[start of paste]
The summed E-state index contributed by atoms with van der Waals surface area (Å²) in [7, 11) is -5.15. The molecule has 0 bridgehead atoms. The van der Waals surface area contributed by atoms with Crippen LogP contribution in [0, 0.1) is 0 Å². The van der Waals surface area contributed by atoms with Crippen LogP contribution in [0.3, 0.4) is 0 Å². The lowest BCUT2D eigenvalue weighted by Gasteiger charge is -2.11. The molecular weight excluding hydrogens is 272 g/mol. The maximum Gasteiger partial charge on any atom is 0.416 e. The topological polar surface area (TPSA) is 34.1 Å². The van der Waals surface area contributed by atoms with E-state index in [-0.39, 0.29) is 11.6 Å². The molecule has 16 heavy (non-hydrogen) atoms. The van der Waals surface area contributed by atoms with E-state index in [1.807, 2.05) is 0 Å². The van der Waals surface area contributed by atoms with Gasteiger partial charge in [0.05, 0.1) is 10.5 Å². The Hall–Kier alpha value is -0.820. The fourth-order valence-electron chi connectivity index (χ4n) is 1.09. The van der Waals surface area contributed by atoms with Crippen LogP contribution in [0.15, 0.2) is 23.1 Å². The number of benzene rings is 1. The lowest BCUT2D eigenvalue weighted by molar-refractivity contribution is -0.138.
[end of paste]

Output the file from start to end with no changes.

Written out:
The summed E-state index contributed by atoms with van der Waals surface area (Å²) in [7, 11) is -5.15. The molecule has 0 bridgehead atoms. The van der Waals surface area contributed by atoms with Crippen LogP contribution in [0, 0.1) is 0 Å². The van der Waals surface area contributed by atoms with Crippen LogP contribution in [0.3, 0.4) is 0 Å². The lowest BCUT2D eigenvalue weighted by Gasteiger charge is -2.11. The molecular weight excluding hydrogens is 272 g/mol. The maximum Gasteiger partial charge on any atom is 0.416 e. The topological polar surface area (TPSA) is 34.1 Å². The van der Waals surface area contributed by atoms with E-state index in [-0.39, 0.29) is 11.6 Å². The molecule has 16 heavy (non-hydrogen) atoms. The van der Waals surface area contributed by atoms with E-state index in [1.807, 2.05) is 0 Å². The van der Waals surface area contributed by atoms with Gasteiger partial charge in [0.05, 0.1) is 10.5 Å². The Hall–Kier alpha value is -0.820. The fourth-order valence-electron chi connectivity index (χ4n) is 1.09. The van der Waals surface area contributed by atoms with Crippen LogP contribution in [0.15, 0.2) is 23.1 Å². The number of benzene rings is 1. The lowest BCUT2D eigenvalue weighted by molar-refractivity contribution is -0.138.